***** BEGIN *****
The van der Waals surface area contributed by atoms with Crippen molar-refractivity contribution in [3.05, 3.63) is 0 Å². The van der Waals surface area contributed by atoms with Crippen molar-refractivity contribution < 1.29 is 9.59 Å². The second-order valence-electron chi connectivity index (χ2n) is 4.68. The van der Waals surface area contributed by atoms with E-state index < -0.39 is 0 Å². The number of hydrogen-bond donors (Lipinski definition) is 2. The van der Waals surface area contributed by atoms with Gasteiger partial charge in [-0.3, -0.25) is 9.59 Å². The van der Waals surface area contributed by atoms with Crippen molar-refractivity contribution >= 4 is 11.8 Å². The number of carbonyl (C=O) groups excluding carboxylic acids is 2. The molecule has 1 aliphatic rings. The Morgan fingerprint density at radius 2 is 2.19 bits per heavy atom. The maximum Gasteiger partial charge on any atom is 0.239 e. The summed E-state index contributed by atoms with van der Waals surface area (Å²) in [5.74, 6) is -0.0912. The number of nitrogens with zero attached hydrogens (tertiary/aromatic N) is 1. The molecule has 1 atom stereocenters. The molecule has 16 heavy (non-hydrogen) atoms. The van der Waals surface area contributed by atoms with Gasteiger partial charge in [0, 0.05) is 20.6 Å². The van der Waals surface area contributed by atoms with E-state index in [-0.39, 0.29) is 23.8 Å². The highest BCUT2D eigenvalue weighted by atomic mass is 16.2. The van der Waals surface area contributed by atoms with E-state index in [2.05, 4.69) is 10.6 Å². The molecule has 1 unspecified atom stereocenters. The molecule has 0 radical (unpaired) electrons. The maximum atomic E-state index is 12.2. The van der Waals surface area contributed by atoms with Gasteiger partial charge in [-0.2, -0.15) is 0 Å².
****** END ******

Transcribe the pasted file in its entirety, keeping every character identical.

The van der Waals surface area contributed by atoms with Crippen molar-refractivity contribution in [3.05, 3.63) is 0 Å². The van der Waals surface area contributed by atoms with Crippen molar-refractivity contribution < 1.29 is 9.59 Å². The second-order valence-electron chi connectivity index (χ2n) is 4.68. The van der Waals surface area contributed by atoms with E-state index < -0.39 is 0 Å². The number of hydrogen-bond donors (Lipinski definition) is 2. The van der Waals surface area contributed by atoms with Gasteiger partial charge in [-0.3, -0.25) is 9.59 Å². The van der Waals surface area contributed by atoms with Crippen molar-refractivity contribution >= 4 is 11.8 Å². The number of carbonyl (C=O) groups excluding carboxylic acids is 2. The molecule has 1 aliphatic rings. The Morgan fingerprint density at radius 2 is 2.19 bits per heavy atom. The maximum Gasteiger partial charge on any atom is 0.239 e. The summed E-state index contributed by atoms with van der Waals surface area (Å²) in [5.74, 6) is -0.0912. The number of nitrogens with zero attached hydrogens (tertiary/aromatic N) is 1. The molecule has 1 atom stereocenters. The molecule has 16 heavy (non-hydrogen) atoms. The van der Waals surface area contributed by atoms with Gasteiger partial charge in [0, 0.05) is 20.6 Å². The van der Waals surface area contributed by atoms with E-state index in [-0.39, 0.29) is 23.8 Å². The highest BCUT2D eigenvalue weighted by atomic mass is 16.2. The van der Waals surface area contributed by atoms with E-state index in [2.05, 4.69) is 10.6 Å². The molecule has 1 unspecified atom stereocenters. The molecule has 0 radical (unpaired) electrons. The maximum atomic E-state index is 12.2. The van der Waals surface area contributed by atoms with Gasteiger partial charge in [-0.2, -0.15) is 0 Å².